Carlo McCormick called the exhibition “ambitious and comprehensive,” and noting that the unique characteristics of Wong’ work are “wonderfully evident” throughout the exhibition. The article also notes that the curators present “a rigorous and scholarly effort” and were “faithful to [Wong’s] narrative.” Wong’s work is referred to as “epic in the best way.”
Martin Wong: Human Instamatic will be the first museum retrospective of the work of Chinese-American painter Martin Wong (1946-1999) since his untimely death. This project gains momentum from recent exhibitions examining Wong as a collector and source of inspiration for contemporary artists: City as Canvas (Museum of the City of New York, 2014); Dahn Vo, I M U U R 2 (Solomon R. Guggenheim Museum, 2013); and Taiping Tianguo: Ai Weiwei, Frog King Kwok, Tehching Hsieh, and Martin Wong in New York (Para Site, Hong Kong, 2012; and e-flux, NY, 2014). In contrast, Human Instamatic will offer the first in-depth assessment of Wong’s formal contributions as a painter, placing his work in line with such 20th-century painters as Marsden Hartley and Alice Neel, both renowned for their insightful portraits of the communities in which they lived. Co-curated by Sergio Bessa and Yasmin Ramirez, the exhibition will feature over 90 of Wong’s paintings with rarely-seen archival materials from the Martin Wong Papers at the Fales Library of New York University.
Human Instamatic will explore Wong’s engagement with his community as a major concern of his practice. The exhibition will trace Wong’s development as an artist, beginning with his transition from an introspective youth in San Francisco painting haunting self-portraits to his self-identification in the mid-1970s as the “Human Instamatic,” a street artist selling portraits of passersby in Eureka, CA. Human Instamatic will highlight Wong’s later years in New York City, where he played a pivotal role in the Lower East Side (LES) arts scene in the 1980s/90s, a period in which he created an oeuvre immortalizing the vibrancy of a resilient, artistic, and multi-ethnic community facing displacement. The exhibition will feature Wong’s diaristic renderings of the LES Latino community, NYC’s Chinatown, graffiti artists, and later works created in San Francisco, where he returned in 1994. On view at the Bronx Museum from November 4, 2015 through March 13, 2016, this exhibition will travel to additional venues starting in the spring of 2016.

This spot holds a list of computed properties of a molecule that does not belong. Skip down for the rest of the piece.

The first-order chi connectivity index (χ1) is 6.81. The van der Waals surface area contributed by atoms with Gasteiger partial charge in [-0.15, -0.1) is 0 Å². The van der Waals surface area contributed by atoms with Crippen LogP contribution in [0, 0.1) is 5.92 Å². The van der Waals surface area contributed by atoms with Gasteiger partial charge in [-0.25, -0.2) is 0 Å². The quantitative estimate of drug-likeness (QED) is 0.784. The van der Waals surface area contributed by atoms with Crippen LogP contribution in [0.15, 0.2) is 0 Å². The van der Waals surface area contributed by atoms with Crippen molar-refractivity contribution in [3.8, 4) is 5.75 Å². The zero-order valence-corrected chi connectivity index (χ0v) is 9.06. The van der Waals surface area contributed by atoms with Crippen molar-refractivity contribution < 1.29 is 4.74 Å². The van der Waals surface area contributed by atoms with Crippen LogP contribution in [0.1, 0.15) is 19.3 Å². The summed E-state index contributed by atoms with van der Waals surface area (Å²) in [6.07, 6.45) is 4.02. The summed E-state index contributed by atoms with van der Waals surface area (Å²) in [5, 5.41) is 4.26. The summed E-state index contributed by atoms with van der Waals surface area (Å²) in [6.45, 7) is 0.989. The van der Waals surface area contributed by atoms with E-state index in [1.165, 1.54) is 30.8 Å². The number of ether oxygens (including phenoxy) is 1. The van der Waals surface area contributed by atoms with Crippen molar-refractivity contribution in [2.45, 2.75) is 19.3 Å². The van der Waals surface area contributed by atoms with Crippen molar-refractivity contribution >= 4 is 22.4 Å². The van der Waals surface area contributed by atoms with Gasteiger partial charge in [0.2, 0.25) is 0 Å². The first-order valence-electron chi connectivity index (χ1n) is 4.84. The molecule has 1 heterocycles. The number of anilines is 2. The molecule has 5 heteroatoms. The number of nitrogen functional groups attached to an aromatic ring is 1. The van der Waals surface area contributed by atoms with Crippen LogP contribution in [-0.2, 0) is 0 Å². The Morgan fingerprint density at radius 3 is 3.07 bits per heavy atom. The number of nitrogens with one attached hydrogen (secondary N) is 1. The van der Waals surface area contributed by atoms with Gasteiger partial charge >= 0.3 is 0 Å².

ABOUT MARTIN WONG
Born in Portland, Oregon, in 1946, Martin Wong was raised in San Francisco, California, and came of age during the city’s blossoming countercultural movement. He studied art at Humboldt State University (1964-1968) and after graduation worked closely with the legendary performance art collectives Angels of Light and the Cockettes in San Francisco. Wong created elaborate sets and costumes for these collectives and documented their work from a rare insider’s point of view. In 1978, Wong moved to New York City, first occupying a room at the Meyer's Hotel, which he described in a letter to a friend as the last remaining single occupancy hotel at the waterfront. In 1982, he relocated to the Lower East Side until his return to San Francisco in the late '90s, when he lived under his parents’ care while fighting AIDS. Martin Wong died in 1999.
ABOUT THE CURATORS
Sergio Bessa, Ph. D., is the Director of Curatorial and Educational Programs at the Bronx Museum. A concrete poetry scholar, Bessa has numerous essays published on the subject and is the author of Öyvind Fahlström—The Art of Writing. He is the editor of several volumes including Novas—Selected Writings of Haroldo de Campos, and Toward a Theory of Concrete Poetry—The Collected Writings of Mary Ellen Solt, and Beyond the Supersquare—Art and Architecture in Latin America. As a curator, Bessa has organized several exhibitions including the 3rd Trienal Poli/Grafica de San Juan (in collaboration with Deborah Cullen), 2012; Intersections—The Grand Concourse at 100 (2009), Joan Semmel—A Lucid Eye (2013), and Paulo Bruscky—Art is our Last Hope (2013) at The Bronx Museum of the Arts.